The Simple View of Reading
The Simple View of Reading (SVR) developed by Gough & Tunmer (1986), represents the single most influential article in the development of the science of reading. The article clarifies for teachers and researchers the two key skills necessary to enable early reading - language comprehension and word recognition - in a simple formula.
Thus, children who have poor language comprehension and good word recognition would be unable to develop adequate reading comprehension, much the same as children with poor word recognition and good language comprehension. (See the diagram below adapted from Rose, 1986).
Multiple studies have confirmed Gough & Tunmer's (1986) theory of early reading. It recognises not all children will have the ability to learn to read without a solid foundation in these skills and that some children will need significantly more practise than others.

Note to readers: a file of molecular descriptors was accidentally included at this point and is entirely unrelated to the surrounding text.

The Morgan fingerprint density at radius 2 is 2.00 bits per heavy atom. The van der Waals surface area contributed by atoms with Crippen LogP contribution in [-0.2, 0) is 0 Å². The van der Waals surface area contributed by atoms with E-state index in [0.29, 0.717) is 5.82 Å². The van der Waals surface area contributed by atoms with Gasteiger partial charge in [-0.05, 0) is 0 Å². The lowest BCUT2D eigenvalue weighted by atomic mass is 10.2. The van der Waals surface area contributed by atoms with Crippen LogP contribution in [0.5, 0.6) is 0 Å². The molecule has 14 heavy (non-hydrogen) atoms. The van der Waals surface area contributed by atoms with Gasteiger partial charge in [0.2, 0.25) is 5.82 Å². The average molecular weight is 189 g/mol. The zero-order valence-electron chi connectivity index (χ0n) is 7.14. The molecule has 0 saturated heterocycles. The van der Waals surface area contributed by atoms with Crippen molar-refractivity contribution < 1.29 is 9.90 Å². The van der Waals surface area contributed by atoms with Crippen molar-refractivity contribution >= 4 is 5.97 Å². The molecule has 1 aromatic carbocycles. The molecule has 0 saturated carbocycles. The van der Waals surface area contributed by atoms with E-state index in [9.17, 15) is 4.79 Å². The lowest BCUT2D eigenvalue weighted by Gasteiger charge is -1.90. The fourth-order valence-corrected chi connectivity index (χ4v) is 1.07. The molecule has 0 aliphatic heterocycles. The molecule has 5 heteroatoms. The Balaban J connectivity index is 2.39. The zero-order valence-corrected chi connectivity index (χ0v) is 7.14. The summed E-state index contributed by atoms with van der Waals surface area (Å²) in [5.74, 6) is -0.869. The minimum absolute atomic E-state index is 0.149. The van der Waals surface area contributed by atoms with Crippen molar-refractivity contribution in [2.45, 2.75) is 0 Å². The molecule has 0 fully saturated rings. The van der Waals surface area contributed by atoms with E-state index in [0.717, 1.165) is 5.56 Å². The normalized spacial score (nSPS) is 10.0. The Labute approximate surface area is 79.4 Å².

One of the most important aspects of the SVR is that science has shown that children arrive at school with differing degrees of language comprehension and word recognition development (due to biological and environmental factors) that will require them to have more or less need of practise in these skills. It is important to realise that all brains learn to read in much the same way, although some children will have more developed neural pathways (Dehaene 2008).
Therefore, it is important that all children are provided with explicit, systematic and cumulative instruction to develop both language comprehension and word recognition (decoding) in order to strengthen these pathways and to have the opportunity to become skilled readers.